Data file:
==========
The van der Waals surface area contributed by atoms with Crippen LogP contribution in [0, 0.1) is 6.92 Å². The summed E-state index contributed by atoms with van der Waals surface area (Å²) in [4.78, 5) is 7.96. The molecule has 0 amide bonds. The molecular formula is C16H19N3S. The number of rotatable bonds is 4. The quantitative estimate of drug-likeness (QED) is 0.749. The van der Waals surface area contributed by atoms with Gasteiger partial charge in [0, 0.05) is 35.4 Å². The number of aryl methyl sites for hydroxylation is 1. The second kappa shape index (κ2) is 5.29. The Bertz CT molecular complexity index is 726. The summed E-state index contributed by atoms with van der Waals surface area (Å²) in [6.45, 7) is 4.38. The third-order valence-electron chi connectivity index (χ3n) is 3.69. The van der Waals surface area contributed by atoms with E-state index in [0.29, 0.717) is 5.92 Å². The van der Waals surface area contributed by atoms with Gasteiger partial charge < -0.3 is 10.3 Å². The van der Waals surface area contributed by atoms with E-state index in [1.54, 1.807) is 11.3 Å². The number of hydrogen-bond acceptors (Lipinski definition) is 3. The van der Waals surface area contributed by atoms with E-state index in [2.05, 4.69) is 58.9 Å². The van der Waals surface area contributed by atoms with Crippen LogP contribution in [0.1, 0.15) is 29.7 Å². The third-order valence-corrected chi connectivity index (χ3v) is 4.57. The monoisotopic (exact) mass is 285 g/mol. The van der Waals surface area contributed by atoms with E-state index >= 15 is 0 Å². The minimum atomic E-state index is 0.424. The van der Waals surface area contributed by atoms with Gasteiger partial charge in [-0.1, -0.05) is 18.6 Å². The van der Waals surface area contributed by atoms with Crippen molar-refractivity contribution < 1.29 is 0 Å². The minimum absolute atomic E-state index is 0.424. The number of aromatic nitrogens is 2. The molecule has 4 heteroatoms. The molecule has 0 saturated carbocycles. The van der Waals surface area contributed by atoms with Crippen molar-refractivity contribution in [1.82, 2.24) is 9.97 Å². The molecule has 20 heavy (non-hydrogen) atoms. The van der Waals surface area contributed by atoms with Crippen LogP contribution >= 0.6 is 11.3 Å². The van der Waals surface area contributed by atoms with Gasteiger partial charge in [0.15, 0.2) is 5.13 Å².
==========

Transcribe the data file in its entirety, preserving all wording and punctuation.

The van der Waals surface area contributed by atoms with Crippen LogP contribution in [0, 0.1) is 6.92 Å². The summed E-state index contributed by atoms with van der Waals surface area (Å²) in [4.78, 5) is 7.96. The molecule has 0 amide bonds. The molecular formula is C16H19N3S. The number of rotatable bonds is 4. The quantitative estimate of drug-likeness (QED) is 0.749. The van der Waals surface area contributed by atoms with Gasteiger partial charge in [0, 0.05) is 35.4 Å². The number of aryl methyl sites for hydroxylation is 1. The second kappa shape index (κ2) is 5.29. The Bertz CT molecular complexity index is 726. The summed E-state index contributed by atoms with van der Waals surface area (Å²) in [6.45, 7) is 4.38. The third-order valence-electron chi connectivity index (χ3n) is 3.69. The van der Waals surface area contributed by atoms with E-state index in [0.29, 0.717) is 5.92 Å². The van der Waals surface area contributed by atoms with Gasteiger partial charge < -0.3 is 10.3 Å². The van der Waals surface area contributed by atoms with E-state index in [1.54, 1.807) is 11.3 Å². The number of hydrogen-bond acceptors (Lipinski definition) is 3. The van der Waals surface area contributed by atoms with E-state index in [2.05, 4.69) is 58.9 Å². The van der Waals surface area contributed by atoms with Crippen LogP contribution in [0.1, 0.15) is 29.7 Å². The third-order valence-corrected chi connectivity index (χ3v) is 4.57. The monoisotopic (exact) mass is 285 g/mol. The van der Waals surface area contributed by atoms with E-state index >= 15 is 0 Å². The minimum atomic E-state index is 0.424. The van der Waals surface area contributed by atoms with Gasteiger partial charge in [-0.1, -0.05) is 18.6 Å². The van der Waals surface area contributed by atoms with Crippen molar-refractivity contribution < 1.29 is 0 Å². The minimum absolute atomic E-state index is 0.424. The number of aromatic nitrogens is 2. The molecule has 4 heteroatoms. The molecule has 0 saturated carbocycles. The van der Waals surface area contributed by atoms with Crippen molar-refractivity contribution in [1.82, 2.24) is 9.97 Å². The molecule has 20 heavy (non-hydrogen) atoms. The van der Waals surface area contributed by atoms with Crippen LogP contribution >= 0.6 is 11.3 Å². The van der Waals surface area contributed by atoms with Gasteiger partial charge in [0.15, 0.2) is 5.13 Å².